Nadia Cogno in front of Ravera Vineyard, 2018.

On the other side of the room was Marchese Piero Antinori’s 2015 Solaia. Cashmere came to mind as I rolled the luxuriously textured cabernet sauvignon-based wine around in my mouth. Aromas and flavors of blackberry, clove and blackcherry added an element of immediate irresistibility, but patience will be rewarded for those who cellar this elegant wine.

If you ever questioned the monetary value (ticket price is in the three digits) of attending an event like the Wine & Spirits Top 100 wines, it was answered in the positive after you took four steps from the Solaia table, arriving at the other great Tuscan cabernet-based wine: Sassicaia.

Owned by Marchese Nicolo Incisa della Rochetta—a distant cousin of Marchese Piero Antinori—Incisa della Rochetta changed Italian winemaking when he offered his 1968 Sassicaia to the marketplace (until that date the wine was for only his family and friends’ pleasure).

The 2015 Sassicaia is very Bordeaux-like with its red-fruit aroma and flavor flowing through the stream of blackberry character that’s carried on a gravelly undernote.

Tasting these two great wines back-to-back showed Solaia’s modern, plush New World-style texture to Sassicia’s classic Bordeaux identity. It was a moment when pleasure and reflection give insight, and you understand why comparative tastings are the key to learning.

I was a bit confused to find Stags’ Leap Winery placed between the Italian and South American wines, but not surprised to see its 2015 Stags’ Leap District Ne Cede Malis Petite Sirah awarded a Top 100 position.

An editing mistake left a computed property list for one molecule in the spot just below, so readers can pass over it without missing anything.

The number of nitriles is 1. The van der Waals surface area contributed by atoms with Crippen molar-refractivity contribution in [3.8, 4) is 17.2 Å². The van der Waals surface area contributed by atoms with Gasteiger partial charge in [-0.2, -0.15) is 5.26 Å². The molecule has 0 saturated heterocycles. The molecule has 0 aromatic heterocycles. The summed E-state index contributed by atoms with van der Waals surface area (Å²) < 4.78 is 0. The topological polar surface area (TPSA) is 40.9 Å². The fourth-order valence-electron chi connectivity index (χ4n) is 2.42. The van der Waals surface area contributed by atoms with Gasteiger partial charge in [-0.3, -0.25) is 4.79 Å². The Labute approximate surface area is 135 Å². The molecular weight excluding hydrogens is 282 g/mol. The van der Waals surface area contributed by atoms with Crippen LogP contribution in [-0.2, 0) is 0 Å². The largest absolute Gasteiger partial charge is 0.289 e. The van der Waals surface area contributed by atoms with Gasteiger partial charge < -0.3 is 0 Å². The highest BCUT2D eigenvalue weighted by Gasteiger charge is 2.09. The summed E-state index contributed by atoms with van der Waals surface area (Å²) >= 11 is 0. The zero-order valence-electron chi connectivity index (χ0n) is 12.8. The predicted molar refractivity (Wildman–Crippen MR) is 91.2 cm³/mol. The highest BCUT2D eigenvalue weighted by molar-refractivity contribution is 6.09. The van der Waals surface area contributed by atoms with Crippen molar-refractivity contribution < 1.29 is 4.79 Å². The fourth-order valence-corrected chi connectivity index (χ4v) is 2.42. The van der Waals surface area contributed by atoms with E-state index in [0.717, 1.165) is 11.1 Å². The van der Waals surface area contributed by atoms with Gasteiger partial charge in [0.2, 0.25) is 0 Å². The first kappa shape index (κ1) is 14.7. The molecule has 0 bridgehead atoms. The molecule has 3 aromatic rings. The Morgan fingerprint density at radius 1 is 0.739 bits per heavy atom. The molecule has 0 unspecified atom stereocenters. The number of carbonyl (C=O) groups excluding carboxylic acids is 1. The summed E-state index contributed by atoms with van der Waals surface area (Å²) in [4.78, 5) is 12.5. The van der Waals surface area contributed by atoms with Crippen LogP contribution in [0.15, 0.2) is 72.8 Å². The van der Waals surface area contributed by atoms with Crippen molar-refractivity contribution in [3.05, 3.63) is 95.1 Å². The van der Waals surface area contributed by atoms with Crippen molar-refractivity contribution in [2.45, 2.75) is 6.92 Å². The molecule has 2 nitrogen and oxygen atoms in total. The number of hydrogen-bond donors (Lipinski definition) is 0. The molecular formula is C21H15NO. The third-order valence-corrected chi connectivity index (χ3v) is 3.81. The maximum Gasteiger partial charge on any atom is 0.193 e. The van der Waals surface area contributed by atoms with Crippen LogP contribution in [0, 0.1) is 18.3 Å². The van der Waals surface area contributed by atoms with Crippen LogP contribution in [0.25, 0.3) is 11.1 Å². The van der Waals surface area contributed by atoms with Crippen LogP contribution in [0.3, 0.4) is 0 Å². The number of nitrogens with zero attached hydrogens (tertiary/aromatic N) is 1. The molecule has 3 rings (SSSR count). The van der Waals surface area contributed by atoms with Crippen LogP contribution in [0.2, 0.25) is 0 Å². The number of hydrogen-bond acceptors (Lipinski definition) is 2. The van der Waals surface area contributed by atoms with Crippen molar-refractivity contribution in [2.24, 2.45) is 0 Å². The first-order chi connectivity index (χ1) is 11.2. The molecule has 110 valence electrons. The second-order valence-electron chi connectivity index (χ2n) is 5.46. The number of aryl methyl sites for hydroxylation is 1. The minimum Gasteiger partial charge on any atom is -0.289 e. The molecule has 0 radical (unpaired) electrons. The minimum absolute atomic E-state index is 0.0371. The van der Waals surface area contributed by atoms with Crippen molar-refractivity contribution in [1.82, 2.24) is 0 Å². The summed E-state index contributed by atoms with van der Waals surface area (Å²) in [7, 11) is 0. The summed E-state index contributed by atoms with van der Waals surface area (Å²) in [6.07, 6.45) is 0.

Its fathoms-deep blackberry and plum flavors and velvet texture are the essence of Napa Valley wine, and the dark chocolate aftertaste is not something you want to give up. That’s apropos to the name, as the Latin ne cede malis means “never give up” or “don’t yield to misfortune.”

It came as no surprise to find the great Rhone winery Guigal a Top 100 winner. The 2015 Guigal Croze-Hermitage rouge was wisely decanted, allowing the hillside vineyard syrah to release its delicious spicy red-berry flavors with a stony backbone and integrated tannins. Fortuitously, only inches away, The Dutch restaurant offered its lip-smacking lamb chop yaki. If truth be told, I had to have seconds of both.

Until this event, I associated Washington State’s L’Ecole No 41 with quality white wines. After tasting the award-winning 2016 L’Ecole No 41 Walla Walla Valley Ferguson Vineyard, I now see red.

This Bordeaux varietal blend of cabernet sauvignon (62%), merlot (26%) and cabernet franc and malbec (6% each) is austere. Grown in a 30-acre vineyard of volcanic rock, the black-fruit aromas and flavors are packed with minerality and notable tannins. Decanting this wine is a must. Cellaring it is not an issue; living long enough to enjoy its full development is. (And placing the wine within reach of the River Café’s Barolo Raised Oxtail and Ricotta Gnudi was an act of organizational genius.)

At this point, my palate was satiated, but as I walked towards the door, I noticed the salted caramel chocolate mousse cake with an orange-oat sablee made by New York’s International Culinary Center. I heard it calling me. I answered. It was marvelous.

So, I ventured back to the first table where a generous taste of my favorite American sparkling wine awaited, 2011 Roederer Estate L’ Ermitage Anderson Valley Brut. My palate cleansed, I departed pleased at the high level of the initial Wine & Spirits Top 100 Symposium.

The cost for the Top 100 Symposium was $119 (6:30pm to 8:30pm) or $169 (5:30 to 8:30pm). It included a one-year subscription to Wine&Spirits magazine.

All proceeds from the event were donated to NY/NJ Baykeeper, an organization that monitors the waters of the NY/NJ harbor estuary where the Hudson, Hackensack, Passaic and Raritan rivers meet the ocean.

The NY/NJ Baykeeper helps to protect water resources in the most densely populated region of the US, supporting initiatives to fight water pollution. Visit for more information.

Photos by John Foy